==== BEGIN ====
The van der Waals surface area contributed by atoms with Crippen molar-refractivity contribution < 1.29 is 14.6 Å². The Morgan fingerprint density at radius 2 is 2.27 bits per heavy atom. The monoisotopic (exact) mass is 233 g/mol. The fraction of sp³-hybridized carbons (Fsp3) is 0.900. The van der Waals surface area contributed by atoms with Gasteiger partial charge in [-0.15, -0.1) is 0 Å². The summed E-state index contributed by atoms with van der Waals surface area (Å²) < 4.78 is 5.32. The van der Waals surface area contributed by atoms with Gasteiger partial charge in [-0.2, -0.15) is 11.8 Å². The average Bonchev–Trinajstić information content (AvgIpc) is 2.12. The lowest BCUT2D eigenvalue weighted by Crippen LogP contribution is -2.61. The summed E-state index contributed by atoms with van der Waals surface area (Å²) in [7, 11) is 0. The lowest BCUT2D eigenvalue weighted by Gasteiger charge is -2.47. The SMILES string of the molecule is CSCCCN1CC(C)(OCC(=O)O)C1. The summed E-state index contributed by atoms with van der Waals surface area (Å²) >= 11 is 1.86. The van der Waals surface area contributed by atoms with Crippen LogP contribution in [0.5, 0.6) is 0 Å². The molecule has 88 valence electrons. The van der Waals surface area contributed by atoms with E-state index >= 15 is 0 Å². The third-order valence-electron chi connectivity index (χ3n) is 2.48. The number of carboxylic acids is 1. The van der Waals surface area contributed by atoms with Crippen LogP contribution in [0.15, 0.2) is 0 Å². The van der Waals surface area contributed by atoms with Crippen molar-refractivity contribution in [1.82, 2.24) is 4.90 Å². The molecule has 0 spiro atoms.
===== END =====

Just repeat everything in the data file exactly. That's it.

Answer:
The van der Waals surface area contributed by atoms with Crippen molar-refractivity contribution < 1.29 is 14.6 Å². The Morgan fingerprint density at radius 2 is 2.27 bits per heavy atom. The monoisotopic (exact) mass is 233 g/mol. The fraction of sp³-hybridized carbons (Fsp3) is 0.900. The van der Waals surface area contributed by atoms with Gasteiger partial charge in [-0.15, -0.1) is 0 Å². The summed E-state index contributed by atoms with van der Waals surface area (Å²) < 4.78 is 5.32. The van der Waals surface area contributed by atoms with Gasteiger partial charge in [-0.2, -0.15) is 11.8 Å². The average Bonchev–Trinajstić information content (AvgIpc) is 2.12. The lowest BCUT2D eigenvalue weighted by Crippen LogP contribution is -2.61. The summed E-state index contributed by atoms with van der Waals surface area (Å²) in [7, 11) is 0. The lowest BCUT2D eigenvalue weighted by Gasteiger charge is -2.47. The SMILES string of the molecule is CSCCCN1CC(C)(OCC(=O)O)C1. The summed E-state index contributed by atoms with van der Waals surface area (Å²) >= 11 is 1.86. The van der Waals surface area contributed by atoms with Crippen LogP contribution in [0.5, 0.6) is 0 Å². The molecule has 88 valence electrons. The van der Waals surface area contributed by atoms with E-state index >= 15 is 0 Å². The third-order valence-electron chi connectivity index (χ3n) is 2.48. The number of carboxylic acids is 1. The van der Waals surface area contributed by atoms with Crippen LogP contribution in [0.15, 0.2) is 0 Å². The van der Waals surface area contributed by atoms with Crippen molar-refractivity contribution in [1.82, 2.24) is 4.90 Å². The molecule has 0 spiro atoms.